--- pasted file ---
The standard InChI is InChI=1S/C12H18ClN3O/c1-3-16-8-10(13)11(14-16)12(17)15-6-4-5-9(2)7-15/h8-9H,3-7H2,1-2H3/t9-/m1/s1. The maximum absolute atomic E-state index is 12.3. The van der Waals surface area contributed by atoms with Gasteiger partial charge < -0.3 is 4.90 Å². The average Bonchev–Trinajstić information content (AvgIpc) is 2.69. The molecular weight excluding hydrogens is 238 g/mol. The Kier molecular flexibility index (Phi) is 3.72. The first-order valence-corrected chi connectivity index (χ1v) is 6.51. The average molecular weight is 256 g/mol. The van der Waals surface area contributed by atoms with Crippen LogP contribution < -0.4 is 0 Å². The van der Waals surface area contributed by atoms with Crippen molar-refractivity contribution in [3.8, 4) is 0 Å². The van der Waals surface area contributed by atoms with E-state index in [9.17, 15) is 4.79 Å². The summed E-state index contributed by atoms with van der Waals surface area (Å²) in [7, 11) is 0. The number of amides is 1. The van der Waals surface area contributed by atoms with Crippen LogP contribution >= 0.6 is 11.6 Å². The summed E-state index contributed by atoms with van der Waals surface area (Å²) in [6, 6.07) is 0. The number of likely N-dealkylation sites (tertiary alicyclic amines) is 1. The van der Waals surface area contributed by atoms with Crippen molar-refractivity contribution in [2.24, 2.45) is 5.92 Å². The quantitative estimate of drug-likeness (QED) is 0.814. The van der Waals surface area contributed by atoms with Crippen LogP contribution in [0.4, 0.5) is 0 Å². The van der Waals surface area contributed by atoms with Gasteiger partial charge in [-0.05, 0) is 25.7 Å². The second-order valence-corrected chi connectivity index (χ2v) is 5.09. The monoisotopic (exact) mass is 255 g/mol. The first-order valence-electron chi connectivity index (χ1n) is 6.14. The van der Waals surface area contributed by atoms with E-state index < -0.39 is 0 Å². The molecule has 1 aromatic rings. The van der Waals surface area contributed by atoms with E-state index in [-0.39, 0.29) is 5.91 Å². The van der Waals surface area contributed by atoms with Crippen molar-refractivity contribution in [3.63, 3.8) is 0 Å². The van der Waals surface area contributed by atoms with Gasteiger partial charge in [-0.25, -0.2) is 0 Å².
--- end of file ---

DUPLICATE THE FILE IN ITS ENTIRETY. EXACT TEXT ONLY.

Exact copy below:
The standard InChI is InChI=1S/C12H18ClN3O/c1-3-16-8-10(13)11(14-16)12(17)15-6-4-5-9(2)7-15/h8-9H,3-7H2,1-2H3/t9-/m1/s1. The maximum absolute atomic E-state index is 12.3. The van der Waals surface area contributed by atoms with Gasteiger partial charge < -0.3 is 4.90 Å². The average Bonchev–Trinajstić information content (AvgIpc) is 2.69. The molecular weight excluding hydrogens is 238 g/mol. The Kier molecular flexibility index (Phi) is 3.72. The first-order valence-corrected chi connectivity index (χ1v) is 6.51. The average molecular weight is 256 g/mol. The van der Waals surface area contributed by atoms with Crippen LogP contribution < -0.4 is 0 Å². The van der Waals surface area contributed by atoms with Crippen molar-refractivity contribution in [3.8, 4) is 0 Å². The van der Waals surface area contributed by atoms with E-state index in [9.17, 15) is 4.79 Å². The summed E-state index contributed by atoms with van der Waals surface area (Å²) in [7, 11) is 0. The number of amides is 1. The van der Waals surface area contributed by atoms with Crippen LogP contribution >= 0.6 is 11.6 Å². The summed E-state index contributed by atoms with van der Waals surface area (Å²) in [6, 6.07) is 0. The number of likely N-dealkylation sites (tertiary alicyclic amines) is 1. The van der Waals surface area contributed by atoms with Crippen molar-refractivity contribution in [2.24, 2.45) is 5.92 Å². The quantitative estimate of drug-likeness (QED) is 0.814. The van der Waals surface area contributed by atoms with Crippen LogP contribution in [0.4, 0.5) is 0 Å². The van der Waals surface area contributed by atoms with Gasteiger partial charge in [-0.05, 0) is 25.7 Å². The second-order valence-corrected chi connectivity index (χ2v) is 5.09. The monoisotopic (exact) mass is 255 g/mol. The first-order valence-electron chi connectivity index (χ1n) is 6.14. The van der Waals surface area contributed by atoms with E-state index < -0.39 is 0 Å². The molecule has 1 aromatic rings. The van der Waals surface area contributed by atoms with E-state index in [-0.39, 0.29) is 5.91 Å². The van der Waals surface area contributed by atoms with Crippen molar-refractivity contribution in [3.63, 3.8) is 0 Å². The van der Waals surface area contributed by atoms with Gasteiger partial charge in [-0.25, -0.2) is 0 Å².